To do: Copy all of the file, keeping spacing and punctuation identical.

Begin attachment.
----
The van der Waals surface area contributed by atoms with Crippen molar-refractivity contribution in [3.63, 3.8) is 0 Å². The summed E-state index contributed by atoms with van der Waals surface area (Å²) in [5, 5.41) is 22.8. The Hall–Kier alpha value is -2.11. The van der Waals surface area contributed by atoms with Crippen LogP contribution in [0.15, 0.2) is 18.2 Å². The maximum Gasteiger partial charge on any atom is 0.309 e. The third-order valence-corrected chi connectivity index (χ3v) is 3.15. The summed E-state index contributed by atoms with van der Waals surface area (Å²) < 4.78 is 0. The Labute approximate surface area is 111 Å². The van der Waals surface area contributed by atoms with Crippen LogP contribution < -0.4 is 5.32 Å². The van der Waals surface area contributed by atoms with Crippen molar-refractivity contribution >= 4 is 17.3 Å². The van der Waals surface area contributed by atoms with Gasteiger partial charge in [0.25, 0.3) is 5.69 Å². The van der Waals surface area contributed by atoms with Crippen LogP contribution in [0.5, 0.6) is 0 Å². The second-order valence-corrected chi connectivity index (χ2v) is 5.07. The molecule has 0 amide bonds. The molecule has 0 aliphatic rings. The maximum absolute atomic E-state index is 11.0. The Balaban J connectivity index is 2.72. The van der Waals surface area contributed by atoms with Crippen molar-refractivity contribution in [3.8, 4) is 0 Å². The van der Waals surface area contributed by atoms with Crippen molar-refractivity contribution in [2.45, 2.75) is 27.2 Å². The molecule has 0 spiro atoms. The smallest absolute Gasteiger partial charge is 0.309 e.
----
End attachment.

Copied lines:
The van der Waals surface area contributed by atoms with Crippen molar-refractivity contribution in [3.63, 3.8) is 0 Å². The summed E-state index contributed by atoms with van der Waals surface area (Å²) in [5, 5.41) is 22.8. The Hall–Kier alpha value is -2.11. The van der Waals surface area contributed by atoms with Crippen LogP contribution in [0.15, 0.2) is 18.2 Å². The maximum Gasteiger partial charge on any atom is 0.309 e. The third-order valence-corrected chi connectivity index (χ3v) is 3.15. The summed E-state index contributed by atoms with van der Waals surface area (Å²) < 4.78 is 0. The Labute approximate surface area is 111 Å². The van der Waals surface area contributed by atoms with Crippen LogP contribution < -0.4 is 5.32 Å². The van der Waals surface area contributed by atoms with Crippen molar-refractivity contribution >= 4 is 17.3 Å². The van der Waals surface area contributed by atoms with Gasteiger partial charge in [0.25, 0.3) is 5.69 Å². The van der Waals surface area contributed by atoms with Crippen LogP contribution in [0.5, 0.6) is 0 Å². The second-order valence-corrected chi connectivity index (χ2v) is 5.07. The molecule has 0 amide bonds. The molecule has 0 aliphatic rings. The maximum absolute atomic E-state index is 11.0. The Balaban J connectivity index is 2.72. The van der Waals surface area contributed by atoms with Crippen molar-refractivity contribution in [3.8, 4) is 0 Å². The van der Waals surface area contributed by atoms with Crippen molar-refractivity contribution in [2.45, 2.75) is 27.2 Å². The molecule has 0 spiro atoms. The smallest absolute Gasteiger partial charge is 0.309 e.